On the afternoon in question, hearing Mr. Taylor speak of going ashore at Sung-kiang Fu, Peter asked to be allowed to accompany him, and listen to anything further he might have to say. To this unexpected proposal Mr. Taylor gladly acceded, and then went into the cabin of the boat to prepare tracts and books for distribution on landing with his Chinese friend.
Suddenly, while thus engaged, he was startled by a loud splash and cry from without. He sprang on deck, and took in the situation at a glance. Peter was gone! The other men were all there, on board, looking helplessly at the spot where he had disappeared, but making no effort to save him. A strong wind was carrying the junk rapidly forward in spite of a steady current in the opposite direction, and the low-lying, shrubless shore afforded no landmark to indicate how far they had left the drowning man behind.
A few moments sufficed for Mr. Taylor to drop the heavy sail and spring overboard in the hope of finding him. Unsuccessful, however, he had to relinquish the effort, and looking around in agonising suspense, discovered some fishermen in a boat at no great distance, manipulating a peculiar kind of dragnet furnished with hooks—just fitted for the purpose he required.
“Come!” cried the missionary at once, as hope revived in his heart. “Come and drag over this spot directly; a man is drowning just here!”
“Veh bin” (It is not convenient), was the unwilling answer.
“Don’t talk of convenience!” cried Mr. Taylor in an agony; “a man is drowning, I tell you!”
“We are busy fishing,” they responded, “and cannot come.”
“Never mind your fishing,” insisted the stranger. “I will give you more money than many a day’s fishing will bring; only come—come at once!”
“How much money will you give us?”
“We cannot stay to discuss that now! Come, or it will be too late. I will give you five dollars” (then worth about thirty shillings in English money).
“We won’t do it for that,” replied the men. “Give us twenty dollars, and we will drag.”
“I do not possess so much,” cried the missionary in despair. “But come quickly, and I will give you all I have!”
“How much may that be?”
“I don’t know exactly, about fourteen dollars.”
At last, but even then slowly enough, the boat was paddled over, and the net let down. Less than a minute sufficed to bring up the body of the missing man, and every effort was promptly made to recall him to consciousness; but all in vain. Clamorous and indignant because their exorbitant demand was not immediately met, the fishermen would hardly wait while efforts at resuscitation were attempted. No thought of the tragedy that had occurred seemed to solemnise their hearts; and none but the missionary in that little group could in the least degree appreciate what had really happened, or the momentous change that had so suddenly overtaken one of their number—all unprepared.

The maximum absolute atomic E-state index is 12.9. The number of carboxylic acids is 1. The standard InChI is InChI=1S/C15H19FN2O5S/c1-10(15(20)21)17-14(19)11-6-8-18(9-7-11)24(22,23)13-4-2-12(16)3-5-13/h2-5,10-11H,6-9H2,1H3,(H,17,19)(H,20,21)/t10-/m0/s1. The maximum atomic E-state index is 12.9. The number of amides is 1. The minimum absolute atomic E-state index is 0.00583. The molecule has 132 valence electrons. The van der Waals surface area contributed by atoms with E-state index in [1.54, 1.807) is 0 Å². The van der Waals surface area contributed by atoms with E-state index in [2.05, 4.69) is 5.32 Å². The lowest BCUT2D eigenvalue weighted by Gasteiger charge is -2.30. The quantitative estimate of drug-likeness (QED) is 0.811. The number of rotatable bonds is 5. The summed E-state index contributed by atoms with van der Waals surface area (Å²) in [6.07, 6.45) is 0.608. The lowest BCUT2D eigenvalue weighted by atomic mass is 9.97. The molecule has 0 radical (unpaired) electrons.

To Mr. Taylor this incident was profoundly sad and full of significance, suggesting a far more mournful reality ever present to his soul. “Were not those fishermen actually guilty,” he writes, “of this poor Chinaman’s death, in that they had the means of saving him at hand, if they would but have used them?
Assuredly they were guilty. And yet, let us pause ere we pronounce judgment against them, lest a greater than Nathan answer, ‘Thou art the man.’ Is it so hard-hearted, so wicked a thing to neglect to save the body? Of how much sorer punishment, then, is he worthy who leaves the soul to perish? ‘If thou forbear to deliver them that are drawn unto death, and those that are ready to be slain, … doth not He that pondereth the heart consider it? and He that keepeth thy soul, doth He not know it? and shall He not render to every man according to his works?’ ”
M. Geraldine Guinness, The Story of the China Inland Mission